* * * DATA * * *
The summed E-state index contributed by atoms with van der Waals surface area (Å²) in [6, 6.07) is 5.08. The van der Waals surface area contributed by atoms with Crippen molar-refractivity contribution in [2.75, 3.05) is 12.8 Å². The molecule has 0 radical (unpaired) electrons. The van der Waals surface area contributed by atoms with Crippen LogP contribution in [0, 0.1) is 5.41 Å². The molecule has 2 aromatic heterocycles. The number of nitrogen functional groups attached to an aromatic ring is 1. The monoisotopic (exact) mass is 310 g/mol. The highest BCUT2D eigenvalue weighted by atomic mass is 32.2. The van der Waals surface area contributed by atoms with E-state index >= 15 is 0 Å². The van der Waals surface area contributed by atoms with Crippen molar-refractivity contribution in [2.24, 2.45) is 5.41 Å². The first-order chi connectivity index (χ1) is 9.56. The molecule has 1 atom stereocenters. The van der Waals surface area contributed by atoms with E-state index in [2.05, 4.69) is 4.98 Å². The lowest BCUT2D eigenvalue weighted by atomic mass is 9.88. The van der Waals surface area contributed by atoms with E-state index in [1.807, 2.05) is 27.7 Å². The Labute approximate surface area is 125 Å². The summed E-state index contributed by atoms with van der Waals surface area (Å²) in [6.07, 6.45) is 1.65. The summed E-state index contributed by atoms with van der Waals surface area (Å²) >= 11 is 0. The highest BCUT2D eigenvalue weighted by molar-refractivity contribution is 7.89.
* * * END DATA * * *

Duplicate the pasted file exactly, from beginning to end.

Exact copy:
The summed E-state index contributed by atoms with van der Waals surface area (Å²) in [6, 6.07) is 5.08. The van der Waals surface area contributed by atoms with Crippen molar-refractivity contribution in [2.75, 3.05) is 12.8 Å². The molecule has 0 radical (unpaired) electrons. The van der Waals surface area contributed by atoms with Crippen LogP contribution in [0, 0.1) is 5.41 Å². The molecule has 2 aromatic heterocycles. The number of nitrogen functional groups attached to an aromatic ring is 1. The monoisotopic (exact) mass is 310 g/mol. The highest BCUT2D eigenvalue weighted by atomic mass is 32.2. The van der Waals surface area contributed by atoms with E-state index >= 15 is 0 Å². The van der Waals surface area contributed by atoms with Crippen molar-refractivity contribution in [2.24, 2.45) is 5.41 Å². The first-order chi connectivity index (χ1) is 9.56. The molecule has 1 atom stereocenters. The van der Waals surface area contributed by atoms with E-state index in [2.05, 4.69) is 4.98 Å². The lowest BCUT2D eigenvalue weighted by atomic mass is 9.88. The van der Waals surface area contributed by atoms with E-state index in [1.807, 2.05) is 27.7 Å². The Labute approximate surface area is 125 Å². The summed E-state index contributed by atoms with van der Waals surface area (Å²) in [6.07, 6.45) is 1.65. The summed E-state index contributed by atoms with van der Waals surface area (Å²) >= 11 is 0. The highest BCUT2D eigenvalue weighted by molar-refractivity contribution is 7.89.